In everyday experience, we often gauge the brightness of a light source subjectively, by comparing it with the brightness of other known light sources.
The brightness of a light can also be measured objectively using units like lumens or candela.
Light travelling through a vacuum is not visible until it interacts with something such as our eyes or an object that reflects the light towards us, enabling us to perceive its brightness.
The perceived brightness of a light source depends on the intensity and wavelength of the light and how the photoreceptive rod and cone cells in the human retina respond.
Brightness, when used in this way, is the same as luminance.
Luminance is a measure of the amount of light emitted, transmitted, or reflected from a particular area in a specific direction. It is used to quantify the intensity of light that is perceived by the human eye from a particular direction.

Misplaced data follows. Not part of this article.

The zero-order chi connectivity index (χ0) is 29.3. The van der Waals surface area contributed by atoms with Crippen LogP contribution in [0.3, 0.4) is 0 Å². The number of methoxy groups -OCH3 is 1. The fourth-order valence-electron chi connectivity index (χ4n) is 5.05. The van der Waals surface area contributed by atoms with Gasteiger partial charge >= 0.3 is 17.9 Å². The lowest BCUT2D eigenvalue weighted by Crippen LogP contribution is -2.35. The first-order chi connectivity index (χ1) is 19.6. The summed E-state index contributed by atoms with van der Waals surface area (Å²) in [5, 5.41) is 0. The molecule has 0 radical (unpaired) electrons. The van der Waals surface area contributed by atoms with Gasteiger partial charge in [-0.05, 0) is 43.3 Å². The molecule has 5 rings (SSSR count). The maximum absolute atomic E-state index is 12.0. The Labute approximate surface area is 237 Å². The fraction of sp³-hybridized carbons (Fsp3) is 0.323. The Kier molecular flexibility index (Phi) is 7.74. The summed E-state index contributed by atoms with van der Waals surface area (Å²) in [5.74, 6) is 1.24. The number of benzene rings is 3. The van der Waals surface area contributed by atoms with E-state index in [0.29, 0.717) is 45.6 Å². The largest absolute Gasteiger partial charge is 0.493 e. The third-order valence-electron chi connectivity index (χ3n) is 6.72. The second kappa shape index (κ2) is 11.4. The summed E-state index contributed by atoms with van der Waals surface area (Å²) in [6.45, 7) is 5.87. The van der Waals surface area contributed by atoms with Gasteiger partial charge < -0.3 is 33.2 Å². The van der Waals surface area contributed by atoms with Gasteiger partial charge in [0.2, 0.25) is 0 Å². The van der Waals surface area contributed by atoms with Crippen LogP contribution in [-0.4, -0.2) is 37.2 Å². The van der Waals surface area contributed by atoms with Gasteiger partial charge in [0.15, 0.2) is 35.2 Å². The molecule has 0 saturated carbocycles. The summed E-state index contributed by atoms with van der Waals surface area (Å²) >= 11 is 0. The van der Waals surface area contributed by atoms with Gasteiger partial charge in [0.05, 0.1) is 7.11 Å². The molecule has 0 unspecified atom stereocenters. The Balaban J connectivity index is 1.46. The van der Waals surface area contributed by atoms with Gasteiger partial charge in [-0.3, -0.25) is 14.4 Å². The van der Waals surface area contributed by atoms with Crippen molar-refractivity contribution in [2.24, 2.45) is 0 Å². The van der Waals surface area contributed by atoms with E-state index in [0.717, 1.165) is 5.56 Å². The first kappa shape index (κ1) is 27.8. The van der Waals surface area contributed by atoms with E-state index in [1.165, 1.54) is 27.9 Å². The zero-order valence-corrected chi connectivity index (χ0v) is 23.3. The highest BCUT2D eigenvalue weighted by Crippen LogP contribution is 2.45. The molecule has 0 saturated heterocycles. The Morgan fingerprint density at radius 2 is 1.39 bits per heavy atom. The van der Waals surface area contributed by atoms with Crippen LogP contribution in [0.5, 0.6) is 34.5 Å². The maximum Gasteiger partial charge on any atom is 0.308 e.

Our eye’s photoreceptors, especially the rod cells which are more sensitive to light intensity, play a crucial role in our perception of brightness. Rods are more abundant and distributed throughout the retina, and they function mainly in low light conditions to help us perceive the brightness or lightness of an object, but they can’t distinguish colour.
On the other hand, our perception of colour is based on how different wavelengths of light stimulate the three types of cone cells in our eyes. These cone cells are sensitive to short (S, which corresponds to blue), medium (M, corresponds to green), and long (L, corresponds to red) wavelengths of light. The combination of signals from these three types of cone cells allows us to perceive a broad spectrum of colours. Colour perception depends not just on the light’s intensity, but on its spectral composition – what mix of wavelengths it contains.